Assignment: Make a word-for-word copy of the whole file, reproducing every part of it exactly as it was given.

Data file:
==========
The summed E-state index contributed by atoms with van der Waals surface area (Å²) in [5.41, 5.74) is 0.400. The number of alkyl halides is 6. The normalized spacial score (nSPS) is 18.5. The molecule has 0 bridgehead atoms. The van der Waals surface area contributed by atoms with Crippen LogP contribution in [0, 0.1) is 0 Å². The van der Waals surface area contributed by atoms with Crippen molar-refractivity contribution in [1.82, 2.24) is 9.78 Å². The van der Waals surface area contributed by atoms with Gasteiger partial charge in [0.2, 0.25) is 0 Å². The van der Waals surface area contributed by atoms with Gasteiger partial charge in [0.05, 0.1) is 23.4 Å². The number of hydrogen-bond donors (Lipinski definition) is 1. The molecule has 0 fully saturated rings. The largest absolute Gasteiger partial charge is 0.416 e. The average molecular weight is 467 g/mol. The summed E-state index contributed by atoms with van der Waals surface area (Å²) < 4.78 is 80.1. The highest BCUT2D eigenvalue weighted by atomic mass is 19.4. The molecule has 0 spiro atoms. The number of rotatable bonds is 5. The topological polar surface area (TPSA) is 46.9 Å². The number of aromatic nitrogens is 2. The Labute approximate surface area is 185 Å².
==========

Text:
The summed E-state index contributed by atoms with van der Waals surface area (Å²) in [5.41, 5.74) is 0.400. The number of alkyl halides is 6. The normalized spacial score (nSPS) is 18.5. The molecule has 0 bridgehead atoms. The van der Waals surface area contributed by atoms with Crippen LogP contribution in [0, 0.1) is 0 Å². The van der Waals surface area contributed by atoms with Crippen molar-refractivity contribution in [1.82, 2.24) is 9.78 Å². The van der Waals surface area contributed by atoms with Gasteiger partial charge in [0.2, 0.25) is 0 Å². The van der Waals surface area contributed by atoms with Gasteiger partial charge in [0.05, 0.1) is 23.4 Å². The number of hydrogen-bond donors (Lipinski definition) is 1. The molecule has 0 fully saturated rings. The largest absolute Gasteiger partial charge is 0.416 e. The average molecular weight is 467 g/mol. The summed E-state index contributed by atoms with van der Waals surface area (Å²) < 4.78 is 80.1. The highest BCUT2D eigenvalue weighted by atomic mass is 19.4. The molecule has 0 spiro atoms. The number of rotatable bonds is 5. The topological polar surface area (TPSA) is 46.9 Å². The number of aromatic nitrogens is 2. The Labute approximate surface area is 185 Å².